The difference between special time and quality time

David Palmiter, PhD ABPP Psychologist & Author, shares advice for parents on the differences between special time and quality time spent with your children
Family Time Advice | Difference Between Special Time And Quality Time
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The difference between special time and quality time

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One of the most important messages I have for parents and my own self as a parent is the difference between special time and quality time. They are both good things. Quality times something else is capturing my attention like going to baseball game with my son or going to a movie with my daughter but when I do special time all I'm doing is paying attention to what my child is doing. Giving them positive feedback about it and letting them know what they mean to me. So, one is like 70% attention and the other is 100%. I ask parents, imagine what it will be like to have someone that matters to you, watch you for an hour a week and give you feedback that's truthful and proportionate about the good of what you're doing. For many of this would be like a warm fire on a cold tundra. For these kids are extremely powerful and much more powerful than quality time.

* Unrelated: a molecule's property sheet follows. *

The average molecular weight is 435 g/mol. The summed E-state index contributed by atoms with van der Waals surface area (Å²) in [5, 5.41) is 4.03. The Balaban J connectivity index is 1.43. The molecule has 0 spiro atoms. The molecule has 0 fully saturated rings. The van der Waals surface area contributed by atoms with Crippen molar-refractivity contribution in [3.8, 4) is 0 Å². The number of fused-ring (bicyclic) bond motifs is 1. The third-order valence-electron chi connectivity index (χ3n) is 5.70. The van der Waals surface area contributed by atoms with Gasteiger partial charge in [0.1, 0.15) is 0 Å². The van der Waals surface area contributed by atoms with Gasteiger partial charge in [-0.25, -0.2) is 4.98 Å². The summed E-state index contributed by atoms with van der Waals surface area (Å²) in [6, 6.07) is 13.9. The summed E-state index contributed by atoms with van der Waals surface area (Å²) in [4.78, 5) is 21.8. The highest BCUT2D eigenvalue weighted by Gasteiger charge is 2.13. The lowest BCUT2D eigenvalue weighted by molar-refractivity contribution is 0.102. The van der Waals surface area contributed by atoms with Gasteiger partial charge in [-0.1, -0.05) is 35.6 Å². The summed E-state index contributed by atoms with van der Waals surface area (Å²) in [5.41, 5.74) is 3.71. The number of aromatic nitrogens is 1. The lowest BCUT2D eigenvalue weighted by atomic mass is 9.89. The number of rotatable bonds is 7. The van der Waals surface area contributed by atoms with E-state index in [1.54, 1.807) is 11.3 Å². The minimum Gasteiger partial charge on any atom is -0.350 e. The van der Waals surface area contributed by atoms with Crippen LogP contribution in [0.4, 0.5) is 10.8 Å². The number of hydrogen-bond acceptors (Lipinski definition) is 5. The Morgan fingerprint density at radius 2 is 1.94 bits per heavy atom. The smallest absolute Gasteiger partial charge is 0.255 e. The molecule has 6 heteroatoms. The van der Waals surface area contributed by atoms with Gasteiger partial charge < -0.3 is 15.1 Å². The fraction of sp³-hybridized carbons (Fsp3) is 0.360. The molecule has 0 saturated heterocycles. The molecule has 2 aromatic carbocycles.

ALL PARENTS, Family Life, Family Time

David Palmiter, PhD ABPP Psychologist & Author, shares advice for parents on the differences between special time and quality time spent with your children

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David Palmiter, PhD, ABPP

Psychologist & Author

Dr. David Palmiter is a professor of Psychology and Counseling at Marywood University. He is a practicing and board-certified clinical psychologist, a past president of the Pennsylvania Psychological Association, the author of over three dozen publications, including two books on promoting resilience in youth, a Fellow of the American Psychological Association (true of < 6% of psychologists), the American Academy of Clinical Psychology and the Pennsylvania Psychological Association in youth. He has also given hundreds of workshops on family issues for organizations such as The Navy SEAL Foundation, The Master Therapist Series at the University of Connecticut, The American Psychological Association and the McGraw-Hill Financial Group and completed hundreds of media projects for outlets such as CNN, The New York Times, US News and World Report and the Wall Street Journal. David is also a dad of three (two studying at Cornell University and one still in high school) and husband of 27 years to Dr. Lia Richards-Palmiter. A central aspect of his professional mission is to put air under the wings of parents as they try to raise happy and resilient children and teens.

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